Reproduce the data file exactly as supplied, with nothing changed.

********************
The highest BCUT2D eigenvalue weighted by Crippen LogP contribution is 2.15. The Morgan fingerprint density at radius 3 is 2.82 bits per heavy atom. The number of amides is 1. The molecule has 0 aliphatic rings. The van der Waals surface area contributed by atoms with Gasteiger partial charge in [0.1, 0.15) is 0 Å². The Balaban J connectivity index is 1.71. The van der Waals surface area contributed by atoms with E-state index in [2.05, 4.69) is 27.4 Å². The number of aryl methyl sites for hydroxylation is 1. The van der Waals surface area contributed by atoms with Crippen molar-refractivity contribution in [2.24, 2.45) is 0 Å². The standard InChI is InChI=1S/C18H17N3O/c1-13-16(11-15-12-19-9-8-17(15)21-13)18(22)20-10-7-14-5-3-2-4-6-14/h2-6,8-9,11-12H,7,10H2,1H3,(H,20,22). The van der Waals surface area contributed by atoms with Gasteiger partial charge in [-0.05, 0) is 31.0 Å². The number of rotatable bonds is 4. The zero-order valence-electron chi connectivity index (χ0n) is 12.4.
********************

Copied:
The highest BCUT2D eigenvalue weighted by Crippen LogP contribution is 2.15. The Morgan fingerprint density at radius 3 is 2.82 bits per heavy atom. The number of amides is 1. The molecule has 0 aliphatic rings. The van der Waals surface area contributed by atoms with Gasteiger partial charge in [0.1, 0.15) is 0 Å². The Balaban J connectivity index is 1.71. The van der Waals surface area contributed by atoms with E-state index in [2.05, 4.69) is 27.4 Å². The number of aryl methyl sites for hydroxylation is 1. The van der Waals surface area contributed by atoms with Crippen molar-refractivity contribution in [2.24, 2.45) is 0 Å². The standard InChI is InChI=1S/C18H17N3O/c1-13-16(11-15-12-19-9-8-17(15)21-13)18(22)20-10-7-14-5-3-2-4-6-14/h2-6,8-9,11-12H,7,10H2,1H3,(H,20,22). The van der Waals surface area contributed by atoms with Gasteiger partial charge in [-0.05, 0) is 31.0 Å². The number of rotatable bonds is 4. The zero-order valence-electron chi connectivity index (χ0n) is 12.4.